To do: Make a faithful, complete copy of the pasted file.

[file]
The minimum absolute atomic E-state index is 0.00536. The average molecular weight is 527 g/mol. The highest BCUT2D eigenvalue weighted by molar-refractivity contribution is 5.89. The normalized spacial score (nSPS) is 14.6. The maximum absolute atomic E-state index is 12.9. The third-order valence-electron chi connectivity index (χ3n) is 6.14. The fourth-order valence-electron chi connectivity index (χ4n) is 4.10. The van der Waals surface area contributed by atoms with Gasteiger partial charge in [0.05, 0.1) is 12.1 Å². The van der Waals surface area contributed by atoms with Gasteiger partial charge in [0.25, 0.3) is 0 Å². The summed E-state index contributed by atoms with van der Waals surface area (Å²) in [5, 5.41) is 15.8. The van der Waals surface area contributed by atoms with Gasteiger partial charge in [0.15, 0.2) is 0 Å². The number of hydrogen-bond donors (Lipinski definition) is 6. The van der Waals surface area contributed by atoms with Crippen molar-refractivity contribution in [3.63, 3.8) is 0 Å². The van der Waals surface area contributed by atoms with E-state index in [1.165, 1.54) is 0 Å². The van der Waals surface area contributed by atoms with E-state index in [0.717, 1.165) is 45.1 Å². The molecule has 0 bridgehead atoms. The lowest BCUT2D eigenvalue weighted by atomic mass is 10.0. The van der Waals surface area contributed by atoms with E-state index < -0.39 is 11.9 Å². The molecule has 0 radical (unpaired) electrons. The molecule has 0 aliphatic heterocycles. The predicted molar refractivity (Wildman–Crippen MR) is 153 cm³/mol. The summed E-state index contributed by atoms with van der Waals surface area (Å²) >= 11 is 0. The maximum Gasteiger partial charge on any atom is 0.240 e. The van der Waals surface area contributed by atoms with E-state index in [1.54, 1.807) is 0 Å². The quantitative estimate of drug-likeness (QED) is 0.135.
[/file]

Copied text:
The minimum absolute atomic E-state index is 0.00536. The average molecular weight is 527 g/mol. The highest BCUT2D eigenvalue weighted by molar-refractivity contribution is 5.89. The normalized spacial score (nSPS) is 14.6. The maximum absolute atomic E-state index is 12.9. The third-order valence-electron chi connectivity index (χ3n) is 6.14. The fourth-order valence-electron chi connectivity index (χ4n) is 4.10. The van der Waals surface area contributed by atoms with Gasteiger partial charge in [0.05, 0.1) is 12.1 Å². The van der Waals surface area contributed by atoms with Gasteiger partial charge in [0.25, 0.3) is 0 Å². The summed E-state index contributed by atoms with van der Waals surface area (Å²) in [5, 5.41) is 15.8. The van der Waals surface area contributed by atoms with Gasteiger partial charge in [0.15, 0.2) is 0 Å². The number of hydrogen-bond donors (Lipinski definition) is 6. The van der Waals surface area contributed by atoms with Crippen molar-refractivity contribution in [3.63, 3.8) is 0 Å². The van der Waals surface area contributed by atoms with E-state index in [1.165, 1.54) is 0 Å². The van der Waals surface area contributed by atoms with E-state index in [0.717, 1.165) is 45.1 Å². The molecule has 0 bridgehead atoms. The lowest BCUT2D eigenvalue weighted by atomic mass is 10.0. The van der Waals surface area contributed by atoms with E-state index < -0.39 is 11.9 Å². The molecule has 0 radical (unpaired) electrons. The molecule has 0 aliphatic heterocycles. The predicted molar refractivity (Wildman–Crippen MR) is 153 cm³/mol. The summed E-state index contributed by atoms with van der Waals surface area (Å²) >= 11 is 0. The maximum Gasteiger partial charge on any atom is 0.240 e. The van der Waals surface area contributed by atoms with E-state index in [1.54, 1.807) is 0 Å². The quantitative estimate of drug-likeness (QED) is 0.135.